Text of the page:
Concerning the #to_* convention


#1

Howdy partners! I’m having a bit of fun writing a Ruby XML document
object model (yes, I’m aware of the fact that there already exists such
models), and I’m using #to_* throughout the code. I’m just wondering if
a #to_* method always should return a copy of the receiver, in the
format specified by * (e.g. str',i’), or if it’s okay to just pass a
reference to the receiver itself?

Consider this:

class Namespace
def to_xml_ns
self # should this be a copy?
end
end

class Element < Node
def initialize(opts = {})
if opts[:namespace]
# namespace' quacks like a Namespace object if opts[:namespace].respond_to? :to_xml_ns # I'd like a Namespace object in @namespace. @namespace = opts[:namespace].to_xml_ns #namespace’ quakcs like a String object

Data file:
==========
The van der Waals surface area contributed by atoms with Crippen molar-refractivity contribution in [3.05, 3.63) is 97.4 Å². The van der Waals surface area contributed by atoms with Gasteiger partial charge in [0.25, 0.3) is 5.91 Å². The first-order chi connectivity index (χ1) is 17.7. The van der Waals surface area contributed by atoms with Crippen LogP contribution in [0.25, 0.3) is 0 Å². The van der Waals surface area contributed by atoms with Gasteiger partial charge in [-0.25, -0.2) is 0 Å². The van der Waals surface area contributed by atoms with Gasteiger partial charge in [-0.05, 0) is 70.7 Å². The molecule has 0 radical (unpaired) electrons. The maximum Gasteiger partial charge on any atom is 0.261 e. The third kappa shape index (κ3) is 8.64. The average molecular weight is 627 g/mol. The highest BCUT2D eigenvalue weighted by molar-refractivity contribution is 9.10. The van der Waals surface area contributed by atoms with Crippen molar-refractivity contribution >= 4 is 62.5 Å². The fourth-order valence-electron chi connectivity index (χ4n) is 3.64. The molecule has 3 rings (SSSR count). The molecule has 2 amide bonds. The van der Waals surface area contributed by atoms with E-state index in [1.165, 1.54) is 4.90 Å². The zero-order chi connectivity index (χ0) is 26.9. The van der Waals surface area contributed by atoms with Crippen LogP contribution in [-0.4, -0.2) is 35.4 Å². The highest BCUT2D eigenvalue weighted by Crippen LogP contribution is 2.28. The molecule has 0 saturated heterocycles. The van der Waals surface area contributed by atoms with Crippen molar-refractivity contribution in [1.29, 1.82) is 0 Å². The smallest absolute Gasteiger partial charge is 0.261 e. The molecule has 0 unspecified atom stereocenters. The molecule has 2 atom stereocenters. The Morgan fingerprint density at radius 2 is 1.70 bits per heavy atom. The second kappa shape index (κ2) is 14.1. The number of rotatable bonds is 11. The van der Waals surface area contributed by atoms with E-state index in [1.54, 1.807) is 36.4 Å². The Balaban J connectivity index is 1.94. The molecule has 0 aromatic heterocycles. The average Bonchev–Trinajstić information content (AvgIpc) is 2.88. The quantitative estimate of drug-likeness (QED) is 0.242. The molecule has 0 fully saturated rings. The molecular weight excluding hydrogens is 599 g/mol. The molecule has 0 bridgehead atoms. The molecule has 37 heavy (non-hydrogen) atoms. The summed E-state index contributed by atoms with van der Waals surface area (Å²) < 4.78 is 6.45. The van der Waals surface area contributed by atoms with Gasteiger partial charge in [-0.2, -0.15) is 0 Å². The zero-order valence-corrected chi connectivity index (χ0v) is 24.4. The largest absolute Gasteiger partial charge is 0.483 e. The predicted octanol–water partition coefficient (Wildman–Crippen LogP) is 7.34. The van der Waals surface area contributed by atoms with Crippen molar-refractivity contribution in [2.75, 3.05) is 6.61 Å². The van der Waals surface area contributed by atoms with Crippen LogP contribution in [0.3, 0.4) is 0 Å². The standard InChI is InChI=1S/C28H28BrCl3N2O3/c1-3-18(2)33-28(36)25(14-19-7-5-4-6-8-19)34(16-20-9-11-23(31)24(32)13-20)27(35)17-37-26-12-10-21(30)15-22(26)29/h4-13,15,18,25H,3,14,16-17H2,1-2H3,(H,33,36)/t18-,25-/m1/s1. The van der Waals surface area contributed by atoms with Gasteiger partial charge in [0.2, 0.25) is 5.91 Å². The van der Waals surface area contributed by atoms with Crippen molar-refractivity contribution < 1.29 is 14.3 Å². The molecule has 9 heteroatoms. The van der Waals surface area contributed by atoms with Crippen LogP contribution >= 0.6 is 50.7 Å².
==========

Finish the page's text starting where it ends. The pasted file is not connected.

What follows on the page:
elsif opts[:namespace].respond_to? :to_str
@namespace = Namespace.new(:uri => opts[:namespace].to_str,
opts[:prefix])
end
end
end
end

I hope you can give me a hint of what the best practice is.

Cheers,
Daniel


#2

“D” == Daniel S. removed_email_address@domain.invalid writes:

D> I hope you can give me a hint of what the best practice is.

I don’t know what is the best practice but you can ask ruby

moulon% ruby -e ‘a = [1, 2]; b = a.to_a; p a.object_id==b.object_id’
true
moulon%

moulon% ruby -e ‘a = “12”; b = a.to_s; p a.object_id==b.object_id’
true
moulon%

Guy Decoux


#3

ts wrote:

moulon% ruby -e ‘a = “12”; b = a.to_s; p a.object_id==b.object_id’
true
moulon%

Guy Decoux

Sweet! Thanks!

Cheers,
Daniel


#4

Daniel S. wrote:

moulon% ruby -e ‘a = “12”; b = a.to_s; p a.object_id==b.object_id’
Daniel

Those two examples are returning the same object because it is already
in the desired form. If it is actually a change, you will get a new
object:

irb(main):001:0> a = 12
=> 12
irb(main):002:0> b = a.to_s
=> “12”
irb(main):003:0> a.object_id
=> 25
irb(main):004:0> b.object_id
=> -605442624

-Justin